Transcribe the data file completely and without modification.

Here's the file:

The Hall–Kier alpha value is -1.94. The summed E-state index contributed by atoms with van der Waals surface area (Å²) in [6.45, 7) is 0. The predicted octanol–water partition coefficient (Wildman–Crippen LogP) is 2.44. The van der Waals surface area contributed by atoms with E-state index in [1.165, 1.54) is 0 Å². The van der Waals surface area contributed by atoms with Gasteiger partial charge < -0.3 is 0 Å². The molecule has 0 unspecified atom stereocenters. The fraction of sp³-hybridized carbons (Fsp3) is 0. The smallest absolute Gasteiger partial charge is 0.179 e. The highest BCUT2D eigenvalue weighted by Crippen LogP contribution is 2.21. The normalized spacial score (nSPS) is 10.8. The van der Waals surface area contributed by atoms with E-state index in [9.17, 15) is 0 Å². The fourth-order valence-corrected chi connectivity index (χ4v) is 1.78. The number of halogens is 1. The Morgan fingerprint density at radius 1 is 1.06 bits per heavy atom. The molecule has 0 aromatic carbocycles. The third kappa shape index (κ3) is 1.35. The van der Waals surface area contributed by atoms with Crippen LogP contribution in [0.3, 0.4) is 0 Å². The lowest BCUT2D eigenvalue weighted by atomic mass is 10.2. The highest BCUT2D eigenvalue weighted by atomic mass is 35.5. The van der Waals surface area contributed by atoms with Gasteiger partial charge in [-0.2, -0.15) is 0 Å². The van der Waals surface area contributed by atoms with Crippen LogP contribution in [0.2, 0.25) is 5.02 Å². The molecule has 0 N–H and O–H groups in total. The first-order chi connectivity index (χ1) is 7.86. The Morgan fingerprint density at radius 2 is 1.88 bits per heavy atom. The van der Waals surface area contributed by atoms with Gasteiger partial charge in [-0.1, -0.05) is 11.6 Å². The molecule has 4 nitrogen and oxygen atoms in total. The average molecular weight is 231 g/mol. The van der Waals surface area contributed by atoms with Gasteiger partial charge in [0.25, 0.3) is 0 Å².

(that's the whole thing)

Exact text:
The Hall–Kier alpha value is -1.94. The summed E-state index contributed by atoms with van der Waals surface area (Å²) in [6.45, 7) is 0. The predicted octanol–water partition coefficient (Wildman–Crippen LogP) is 2.44. The van der Waals surface area contributed by atoms with E-state index in [1.165, 1.54) is 0 Å². The van der Waals surface area contributed by atoms with Gasteiger partial charge < -0.3 is 0 Å². The molecule has 0 unspecified atom stereocenters. The fraction of sp³-hybridized carbons (Fsp3) is 0. The smallest absolute Gasteiger partial charge is 0.179 e. The highest BCUT2D eigenvalue weighted by Crippen LogP contribution is 2.21. The normalized spacial score (nSPS) is 10.8. The van der Waals surface area contributed by atoms with E-state index in [9.17, 15) is 0 Å². The fourth-order valence-corrected chi connectivity index (χ4v) is 1.78. The number of halogens is 1. The Morgan fingerprint density at radius 1 is 1.06 bits per heavy atom. The molecule has 0 aromatic carbocycles. The third kappa shape index (κ3) is 1.35. The van der Waals surface area contributed by atoms with Crippen LogP contribution in [0.3, 0.4) is 0 Å². The lowest BCUT2D eigenvalue weighted by atomic mass is 10.2. The highest BCUT2D eigenvalue weighted by atomic mass is 35.5. The van der Waals surface area contributed by atoms with Gasteiger partial charge in [-0.2, -0.15) is 0 Å². The van der Waals surface area contributed by atoms with Crippen LogP contribution in [0.2, 0.25) is 5.02 Å². The molecule has 0 N–H and O–H groups in total. The first-order chi connectivity index (χ1) is 7.86. The Morgan fingerprint density at radius 2 is 1.88 bits per heavy atom. The van der Waals surface area contributed by atoms with Gasteiger partial charge in [-0.1, -0.05) is 11.6 Å². The molecule has 4 nitrogen and oxygen atoms in total. The average molecular weight is 231 g/mol. The van der Waals surface area contributed by atoms with Gasteiger partial charge in [0.25, 0.3) is 0 Å².